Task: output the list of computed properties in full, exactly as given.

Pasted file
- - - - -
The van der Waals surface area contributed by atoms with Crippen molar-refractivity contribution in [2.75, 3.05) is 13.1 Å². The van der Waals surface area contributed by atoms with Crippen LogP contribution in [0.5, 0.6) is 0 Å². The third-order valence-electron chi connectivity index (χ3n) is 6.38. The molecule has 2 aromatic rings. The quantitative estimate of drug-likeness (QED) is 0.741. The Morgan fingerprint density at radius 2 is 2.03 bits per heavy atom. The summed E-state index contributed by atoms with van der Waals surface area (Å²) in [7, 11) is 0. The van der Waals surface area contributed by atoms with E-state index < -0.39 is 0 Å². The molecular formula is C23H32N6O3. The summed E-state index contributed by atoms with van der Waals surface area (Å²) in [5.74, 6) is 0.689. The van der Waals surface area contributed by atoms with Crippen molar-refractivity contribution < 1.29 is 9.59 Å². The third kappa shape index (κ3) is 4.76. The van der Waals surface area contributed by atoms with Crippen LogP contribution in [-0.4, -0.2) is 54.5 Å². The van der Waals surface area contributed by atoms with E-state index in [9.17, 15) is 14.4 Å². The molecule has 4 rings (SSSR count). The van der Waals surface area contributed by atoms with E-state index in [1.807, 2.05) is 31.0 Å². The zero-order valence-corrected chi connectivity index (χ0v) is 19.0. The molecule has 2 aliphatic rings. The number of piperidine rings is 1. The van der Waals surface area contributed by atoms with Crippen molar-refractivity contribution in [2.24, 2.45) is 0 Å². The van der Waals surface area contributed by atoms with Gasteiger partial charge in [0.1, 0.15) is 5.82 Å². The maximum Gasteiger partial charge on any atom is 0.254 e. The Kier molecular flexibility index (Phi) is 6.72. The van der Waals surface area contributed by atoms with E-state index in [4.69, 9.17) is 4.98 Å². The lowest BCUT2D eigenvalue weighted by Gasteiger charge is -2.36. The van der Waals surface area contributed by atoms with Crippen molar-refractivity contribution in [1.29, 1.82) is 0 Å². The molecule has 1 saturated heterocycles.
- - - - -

The van der Waals surface area contributed by atoms with Crippen molar-refractivity contribution in [2.75, 3.05) is 13.1 Å². The van der Waals surface area contributed by atoms with Crippen LogP contribution in [0.5, 0.6) is 0 Å². The third-order valence-electron chi connectivity index (χ3n) is 6.38. The molecule has 2 aromatic rings. The quantitative estimate of drug-likeness (QED) is 0.741. The Morgan fingerprint density at radius 2 is 2.03 bits per heavy atom. The summed E-state index contributed by atoms with van der Waals surface area (Å²) in [7, 11) is 0. The van der Waals surface area contributed by atoms with E-state index < -0.39 is 0 Å². The molecular formula is C23H32N6O3. The summed E-state index contributed by atoms with van der Waals surface area (Å²) in [5.74, 6) is 0.689. The van der Waals surface area contributed by atoms with Crippen molar-refractivity contribution < 1.29 is 9.59 Å². The third kappa shape index (κ3) is 4.76. The van der Waals surface area contributed by atoms with Crippen LogP contribution in [-0.4, -0.2) is 54.5 Å². The van der Waals surface area contributed by atoms with E-state index in [9.17, 15) is 14.4 Å². The molecule has 4 rings (SSSR count). The van der Waals surface area contributed by atoms with E-state index in [1.807, 2.05) is 31.0 Å². The zero-order valence-corrected chi connectivity index (χ0v) is 19.0. The molecule has 2 aliphatic rings. The number of piperidine rings is 1. The van der Waals surface area contributed by atoms with Crippen molar-refractivity contribution in [2.24, 2.45) is 0 Å². The van der Waals surface area contributed by atoms with Gasteiger partial charge in [0.1, 0.15) is 5.82 Å². The maximum Gasteiger partial charge on any atom is 0.254 e. The Kier molecular flexibility index (Phi) is 6.72. The van der Waals surface area contributed by atoms with E-state index in [4.69, 9.17) is 4.98 Å². The lowest BCUT2D eigenvalue weighted by Gasteiger charge is -2.36. The van der Waals surface area contributed by atoms with Crippen molar-refractivity contribution in [1.29, 1.82) is 0 Å². The molecule has 1 saturated heterocycles.